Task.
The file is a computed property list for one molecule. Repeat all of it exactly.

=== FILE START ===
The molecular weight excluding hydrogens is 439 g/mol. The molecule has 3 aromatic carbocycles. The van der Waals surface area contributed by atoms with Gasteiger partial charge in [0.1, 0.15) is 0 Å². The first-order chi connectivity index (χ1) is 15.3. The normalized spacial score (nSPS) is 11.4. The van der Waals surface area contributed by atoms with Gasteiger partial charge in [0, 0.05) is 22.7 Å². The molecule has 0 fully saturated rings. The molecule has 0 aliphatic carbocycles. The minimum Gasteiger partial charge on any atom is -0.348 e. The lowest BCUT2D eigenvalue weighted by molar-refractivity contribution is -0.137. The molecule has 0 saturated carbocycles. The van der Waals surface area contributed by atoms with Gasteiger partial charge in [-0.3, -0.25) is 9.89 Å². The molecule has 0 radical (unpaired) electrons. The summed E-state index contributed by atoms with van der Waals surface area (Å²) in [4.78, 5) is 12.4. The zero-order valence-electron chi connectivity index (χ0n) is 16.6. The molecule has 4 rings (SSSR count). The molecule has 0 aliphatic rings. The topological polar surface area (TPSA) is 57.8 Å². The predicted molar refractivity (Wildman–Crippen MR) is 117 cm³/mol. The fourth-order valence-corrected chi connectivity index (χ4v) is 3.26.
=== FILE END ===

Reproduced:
The molecular weight excluding hydrogens is 439 g/mol. The molecule has 3 aromatic carbocycles. The van der Waals surface area contributed by atoms with Gasteiger partial charge in [0.1, 0.15) is 0 Å². The first-order chi connectivity index (χ1) is 15.3. The normalized spacial score (nSPS) is 11.4. The van der Waals surface area contributed by atoms with Gasteiger partial charge in [0, 0.05) is 22.7 Å². The molecule has 0 fully saturated rings. The molecule has 0 aliphatic carbocycles. The minimum Gasteiger partial charge on any atom is -0.348 e. The lowest BCUT2D eigenvalue weighted by molar-refractivity contribution is -0.137. The molecule has 0 saturated carbocycles. The van der Waals surface area contributed by atoms with Gasteiger partial charge in [-0.3, -0.25) is 9.89 Å². The molecule has 0 radical (unpaired) electrons. The summed E-state index contributed by atoms with van der Waals surface area (Å²) in [4.78, 5) is 12.4. The zero-order valence-electron chi connectivity index (χ0n) is 16.6. The molecule has 4 rings (SSSR count). The molecule has 0 aliphatic rings. The topological polar surface area (TPSA) is 57.8 Å². The predicted molar refractivity (Wildman–Crippen MR) is 117 cm³/mol. The fourth-order valence-corrected chi connectivity index (χ4v) is 3.26.